After hitting the gym, it's important to know what foods to eat after a workout to build muscle. The best post workout meal for muscle gain should include both protein and carbohydrates. Finding the right nutritional balance will help repair and build muscles.
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Eat 0.25 - 0.4 grams of protein per kilogram of body weight with a source of carbohydrate after a workout.
How Protein Helps Build Muscle
Protein helps grow and develop nearly every cell in the body, including muscle, skin and bone. In fact, every cell in the body has anywhere from 1 billion to 3 billion proteins. According to the Dietary Reference Intakes (DRI), eating at least 0.8 grams of protein per kilogram of body weight each day will help support the body's protein needs.
However, if you're looking to build more muscle than what you currently have, you may need to eat more protein than the DRI recommends. By consuming more than the minimum requirement, the body is put into a state of anabolism — or growth. This means that the body has enough energy and nutrients to build larger muscle.
Measuring Protein After a Workout
When choosing which foods to eat after a workout to build muscle, the amount of protein consumed in one sitting matters. In a September 2015 review published in Frontiers in Physiology, researchers found that 0.25 grams of protein per kilogram of body weight is enough to trigger muscle growth. For a 150-pound person, this is 17 grams of protein.
After rounding up, many people assume that 20 grams of protein after a workout is adequate. However, researchers stress the importance of dosing your protein based on your body weight, especially since eating more protein after a workout may not necessarily benefit you.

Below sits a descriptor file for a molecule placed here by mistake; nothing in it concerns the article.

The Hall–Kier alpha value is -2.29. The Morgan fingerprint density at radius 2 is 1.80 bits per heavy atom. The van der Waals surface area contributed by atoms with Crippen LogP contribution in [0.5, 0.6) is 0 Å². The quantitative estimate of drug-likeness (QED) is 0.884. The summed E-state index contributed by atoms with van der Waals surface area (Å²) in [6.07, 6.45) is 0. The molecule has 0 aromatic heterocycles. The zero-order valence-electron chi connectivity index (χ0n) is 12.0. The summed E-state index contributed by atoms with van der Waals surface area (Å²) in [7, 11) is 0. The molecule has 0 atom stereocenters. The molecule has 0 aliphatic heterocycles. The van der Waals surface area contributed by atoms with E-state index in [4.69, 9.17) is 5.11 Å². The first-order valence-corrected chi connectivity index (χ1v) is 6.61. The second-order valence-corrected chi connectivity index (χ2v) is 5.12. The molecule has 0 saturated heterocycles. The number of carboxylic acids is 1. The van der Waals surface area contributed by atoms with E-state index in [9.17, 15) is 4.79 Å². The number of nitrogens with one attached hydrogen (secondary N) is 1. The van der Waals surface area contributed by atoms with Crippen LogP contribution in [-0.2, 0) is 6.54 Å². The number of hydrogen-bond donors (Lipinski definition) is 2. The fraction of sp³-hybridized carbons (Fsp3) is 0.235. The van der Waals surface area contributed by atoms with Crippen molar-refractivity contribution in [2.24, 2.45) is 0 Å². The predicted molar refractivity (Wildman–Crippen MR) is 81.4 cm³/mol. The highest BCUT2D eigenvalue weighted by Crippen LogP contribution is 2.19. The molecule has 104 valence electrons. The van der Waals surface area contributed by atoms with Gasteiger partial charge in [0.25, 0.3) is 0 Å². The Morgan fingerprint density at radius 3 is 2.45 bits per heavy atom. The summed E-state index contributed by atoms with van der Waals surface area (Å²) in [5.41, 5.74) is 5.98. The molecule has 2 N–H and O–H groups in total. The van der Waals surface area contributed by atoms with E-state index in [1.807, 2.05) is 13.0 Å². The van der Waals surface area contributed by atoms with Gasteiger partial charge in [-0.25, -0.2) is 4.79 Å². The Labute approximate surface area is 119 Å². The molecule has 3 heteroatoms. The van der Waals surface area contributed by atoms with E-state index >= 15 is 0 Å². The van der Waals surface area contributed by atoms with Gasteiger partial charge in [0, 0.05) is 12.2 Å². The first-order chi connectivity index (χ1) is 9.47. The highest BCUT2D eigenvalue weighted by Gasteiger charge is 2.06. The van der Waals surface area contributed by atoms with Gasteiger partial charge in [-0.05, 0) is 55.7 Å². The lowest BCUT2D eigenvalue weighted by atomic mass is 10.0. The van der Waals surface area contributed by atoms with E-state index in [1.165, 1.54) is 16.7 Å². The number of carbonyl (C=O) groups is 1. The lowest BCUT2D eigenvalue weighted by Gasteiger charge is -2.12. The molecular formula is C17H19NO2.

In fact, a January 2015 study published in The Journals of Gerontology found that more than 0.4 grams of protein per kilogram of body weight does not create additional benefits of muscle protein growth. The range of 0.25 to 0.4 grams of protein per kilogram of weight may also be dependent on individual differences like age and training status.
Read More: 20 Best Muscle Building Foods
Carbohydrates Help with Weight Gain
To build muscle, your body must be in a state of anabolism. In other words, you need to eat more than you burn off to see muscle growth and healthy weight gain. You can increase total calories and be in a state of anabolism by adding carbohydrates to your post workout meal. Carbohydrates also restore energy to your muscles to prepare for exercise the next day.
Therefore, the best post workout meal for muscle gain — as well as to replenish energy and sustain daily performance — should include both carbohydrates and protein. After all, true muscle growth won't occur in just one day. Instead, you should focus on consistent training and diet day after day.
For those trying to minimize weight gain, it's still possible to build muscle without adding carbs. A July 2015 review published in the European Journal of Endocrinology concluded that the level of insulin needed to trigger muscle growth can be accomplished by exercise alone. Meaning, the addition of carbohydrates isn't necessary to build muscle post workout, but it still helps with overall recovery and weight gain.
Best Post Workout Meal
When considering what foods to eat after a workout to build muscle, aim for a minimum of 0.25 grams of protein per kilogram of weight combined with some carbohydrate. The best post workout meal for muscle gain could come from whole foods, supplemental nutrition — such as protein powders, bars and meal replacements — or a mix.
While there is a limitless number of great post workout meals to make, consider these popular combinations: 20 ounces of chocolate milk, a three-ounce piece of chicken and one cup of rice. Or, whip up a smoothie with a half cup of Greek yogurt, one cup of milk and one cup of frozen berries.
- Nutritional interventions to augment resistance training-induced skeletal muscle hypertrophy
- Protein ingestion to stimulate myofibrillar protein synthesis requires greater relative protein intakes in healthy older versus younger men.
- MECHANISMS IN ENDOCRINOLOGY: Exogenous insulin does not increase muscle protein synthesis rate when administered systemically: a systematic review
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